Seattle: Home to 15 minutes of August rain

Image courtesy: Puget Sound Clean Air Agency Visibility Camera

SEATTLE -- Our weeks-long dry streak has been getting all of the attention lately, but there is another record that is now sure to bite the dust, and it's one that's stood since Sea-Tac opened in 1945: The driest August on record.

So far, Seattle has only managed a trace of rainfall this month that fell as 9 minutes of rain on Aug. 6 and 6 minutes of rain on Aug. 21 -- 15 minutes total, and not enough to measure in the rain gauge.

Up to this point, the driest August on record was 0.01" set in 1974.

It won't be the first time we've gone through a month with just a trace -- August 2012 will join July 1958, July 1960, Sept. 1975 and Sept. 1991 as months that have not had measurable rain (all had traces of precipitation.) If you want to go way back, the Downtown Seattle Federal Building, which kept data from 1890-1972, reported zero rain twice -- July of 1896 and July of 1922. (In fact, 1922 was a bone dry summer -- with only a record low 0.03" in July.)

While this year will set a record, it's not that unusual for extremely dry Augusts. Just since 2000, we've had a an August with only 0.02" (2006) and 0.04" (2002). 2012 will be the 10th time overall August has recorded less than a quarter inch of rain.

This is the peak of the dry season -- August only averages 0.88" of rain a month anyway. Thus while a dry August makes for brown lawns and an increased risk of fire danger, climatologically speaking, it's not something that would have a long-lasting damaging effect on the Seattle area because we really don't expect to get rain this time of year.

Our water supply comes from the fall and winter mountain snows and we just withdraw from the "bank" as the summer goes on. And this past winter in particular had plenty of snowfall so no worries of any water shortages despite the rain that's gone into hibernation. If we were going to have a big dry streak, this was the summer to do it.

But put this dry streak in the middle of November or December and now we've got problems. Go 6 weeks without any rain or mountain snow and that could have some lasting effects. But dry streaks in the heart of summer are essentially guilt-free provided it hasn't been a theme of the entire year.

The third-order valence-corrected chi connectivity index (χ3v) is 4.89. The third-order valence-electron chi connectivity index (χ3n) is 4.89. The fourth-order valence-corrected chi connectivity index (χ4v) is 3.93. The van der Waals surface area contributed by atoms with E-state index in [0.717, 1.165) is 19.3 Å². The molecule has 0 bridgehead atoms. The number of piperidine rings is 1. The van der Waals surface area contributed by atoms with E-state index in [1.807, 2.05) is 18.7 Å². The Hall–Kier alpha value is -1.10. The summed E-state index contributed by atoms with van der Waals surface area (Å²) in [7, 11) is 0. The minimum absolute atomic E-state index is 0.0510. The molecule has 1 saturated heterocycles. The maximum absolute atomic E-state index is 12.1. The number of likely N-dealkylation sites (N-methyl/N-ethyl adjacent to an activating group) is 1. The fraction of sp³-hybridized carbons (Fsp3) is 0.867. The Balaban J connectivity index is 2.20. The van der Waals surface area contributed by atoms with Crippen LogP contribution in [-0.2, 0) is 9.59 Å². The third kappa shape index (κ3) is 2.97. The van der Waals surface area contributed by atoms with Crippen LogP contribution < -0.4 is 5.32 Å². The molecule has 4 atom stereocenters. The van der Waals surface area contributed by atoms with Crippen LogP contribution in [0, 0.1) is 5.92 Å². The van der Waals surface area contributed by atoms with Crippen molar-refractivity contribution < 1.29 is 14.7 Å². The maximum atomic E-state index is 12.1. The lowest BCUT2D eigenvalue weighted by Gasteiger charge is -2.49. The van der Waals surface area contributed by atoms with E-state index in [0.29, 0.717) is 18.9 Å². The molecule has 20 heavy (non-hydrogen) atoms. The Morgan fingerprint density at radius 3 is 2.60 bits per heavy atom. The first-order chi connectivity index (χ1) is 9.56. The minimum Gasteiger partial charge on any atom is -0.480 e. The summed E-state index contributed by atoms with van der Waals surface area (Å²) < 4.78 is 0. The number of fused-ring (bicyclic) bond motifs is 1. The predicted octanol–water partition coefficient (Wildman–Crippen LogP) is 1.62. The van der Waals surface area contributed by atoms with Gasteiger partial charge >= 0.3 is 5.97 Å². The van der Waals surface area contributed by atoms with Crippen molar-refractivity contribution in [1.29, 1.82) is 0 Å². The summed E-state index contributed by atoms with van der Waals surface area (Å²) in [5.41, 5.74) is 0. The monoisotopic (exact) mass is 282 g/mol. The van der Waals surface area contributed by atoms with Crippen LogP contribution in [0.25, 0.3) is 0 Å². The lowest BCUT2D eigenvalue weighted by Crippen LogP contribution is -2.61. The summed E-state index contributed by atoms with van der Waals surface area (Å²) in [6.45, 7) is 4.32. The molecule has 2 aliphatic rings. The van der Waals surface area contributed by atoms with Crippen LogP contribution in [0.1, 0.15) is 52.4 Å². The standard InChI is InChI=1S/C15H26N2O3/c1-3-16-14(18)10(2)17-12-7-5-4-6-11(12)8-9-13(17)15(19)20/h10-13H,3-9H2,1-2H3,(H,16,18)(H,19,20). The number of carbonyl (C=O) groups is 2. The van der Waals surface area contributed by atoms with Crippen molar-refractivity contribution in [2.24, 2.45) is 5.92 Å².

Speaking of dry streaks

Now, back to the dry streak, which stood at 39 days as of Thursday (tied for 5th place) and shows no signs of stopping anytime soon.

I was nervous that the streak was going to be knocked off by a rogue shower earlier this week as even just 0.01" of rain -- or drizzle -- will douse the streak.

In fact, we were lucky in that on July 28, Seattle reported 2 hours and 12 minutes of drizzle with a thick marine layer, but it didn't measure. (Seattle also reported some "rain" that got a trace on July 23 (Day 1 of the streak), but in looking at the statistics, that rain technically should not have even counted as a Trace. If you want the full story about why (it's complicated) E-mail me and I'll send you what happened. It didn't affect the streak though.)

So just like how Joe Dimaggio had a 16 game hitting streak after his 56 gamer ended, I wanted to see if any of our other long dry streaks ended on this 0.01" technicality or if it was a real rain that washed them out.:

The data suggests all of the streaks ended pretty legitimately, especially the "big kahuna" streak of 1951. The 1971 streak, while it ended at 0.01" on Aug. 20, had 0.36" the next day. And the 1997 streak had an 0.32" rainy day the day before it recorded 0.01" on July 11.

So when this current streak ends, it better be a real rain -- none of this marine drizzle stuff. If we're going to go this long without rain in what might be the perfect summer to do it without any lasting issues, then might as well go for the gusto!